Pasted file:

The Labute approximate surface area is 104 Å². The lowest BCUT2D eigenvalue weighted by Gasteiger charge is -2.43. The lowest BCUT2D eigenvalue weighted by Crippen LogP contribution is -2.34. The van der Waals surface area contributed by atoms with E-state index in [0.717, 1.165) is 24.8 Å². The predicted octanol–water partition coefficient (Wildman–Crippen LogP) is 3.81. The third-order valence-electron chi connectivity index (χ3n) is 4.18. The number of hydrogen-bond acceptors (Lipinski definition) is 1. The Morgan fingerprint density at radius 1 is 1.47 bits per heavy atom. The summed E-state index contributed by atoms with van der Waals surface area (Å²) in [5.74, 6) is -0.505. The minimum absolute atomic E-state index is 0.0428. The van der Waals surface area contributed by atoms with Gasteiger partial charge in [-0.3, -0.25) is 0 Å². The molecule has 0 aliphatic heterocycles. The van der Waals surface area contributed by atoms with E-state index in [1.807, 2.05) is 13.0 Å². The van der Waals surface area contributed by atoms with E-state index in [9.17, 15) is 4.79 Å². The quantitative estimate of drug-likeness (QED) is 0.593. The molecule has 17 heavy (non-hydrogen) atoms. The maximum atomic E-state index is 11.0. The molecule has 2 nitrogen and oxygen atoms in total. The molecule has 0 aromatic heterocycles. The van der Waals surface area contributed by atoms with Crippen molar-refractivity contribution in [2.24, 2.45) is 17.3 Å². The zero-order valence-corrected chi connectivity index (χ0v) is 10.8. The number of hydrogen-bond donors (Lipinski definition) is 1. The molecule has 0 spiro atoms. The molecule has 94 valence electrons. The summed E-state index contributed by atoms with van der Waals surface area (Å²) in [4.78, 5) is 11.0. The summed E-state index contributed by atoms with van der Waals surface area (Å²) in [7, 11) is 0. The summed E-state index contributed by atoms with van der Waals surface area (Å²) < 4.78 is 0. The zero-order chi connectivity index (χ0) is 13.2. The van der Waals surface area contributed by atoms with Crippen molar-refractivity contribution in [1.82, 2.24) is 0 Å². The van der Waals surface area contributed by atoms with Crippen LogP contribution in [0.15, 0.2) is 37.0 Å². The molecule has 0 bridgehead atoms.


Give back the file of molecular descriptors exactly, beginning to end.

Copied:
The Labute approximate surface area is 104 Å². The lowest BCUT2D eigenvalue weighted by Gasteiger charge is -2.43. The lowest BCUT2D eigenvalue weighted by Crippen LogP contribution is -2.34. The van der Waals surface area contributed by atoms with E-state index in [0.717, 1.165) is 24.8 Å². The predicted octanol–water partition coefficient (Wildman–Crippen LogP) is 3.81. The third-order valence-electron chi connectivity index (χ3n) is 4.18. The number of hydrogen-bond acceptors (Lipinski definition) is 1. The Morgan fingerprint density at radius 1 is 1.47 bits per heavy atom. The summed E-state index contributed by atoms with van der Waals surface area (Å²) in [5.74, 6) is -0.505. The minimum absolute atomic E-state index is 0.0428. The van der Waals surface area contributed by atoms with Gasteiger partial charge in [-0.3, -0.25) is 0 Å². The molecule has 0 aliphatic heterocycles. The van der Waals surface area contributed by atoms with E-state index in [1.807, 2.05) is 13.0 Å². The van der Waals surface area contributed by atoms with E-state index in [9.17, 15) is 4.79 Å². The quantitative estimate of drug-likeness (QED) is 0.593. The molecule has 17 heavy (non-hydrogen) atoms. The maximum atomic E-state index is 11.0. The molecule has 2 nitrogen and oxygen atoms in total. The molecule has 0 aromatic heterocycles. The van der Waals surface area contributed by atoms with Crippen molar-refractivity contribution in [2.24, 2.45) is 17.3 Å². The zero-order valence-corrected chi connectivity index (χ0v) is 10.8. The number of hydrogen-bond donors (Lipinski definition) is 1. The molecule has 0 spiro atoms. The molecule has 94 valence electrons. The summed E-state index contributed by atoms with van der Waals surface area (Å²) in [4.78, 5) is 11.0. The summed E-state index contributed by atoms with van der Waals surface area (Å²) in [7, 11) is 0. The summed E-state index contributed by atoms with van der Waals surface area (Å²) < 4.78 is 0. The zero-order chi connectivity index (χ0) is 13.2. The van der Waals surface area contributed by atoms with Crippen molar-refractivity contribution in [1.82, 2.24) is 0 Å². The van der Waals surface area contributed by atoms with Crippen LogP contribution in [0.15, 0.2) is 37.0 Å². The molecule has 0 bridgehead atoms.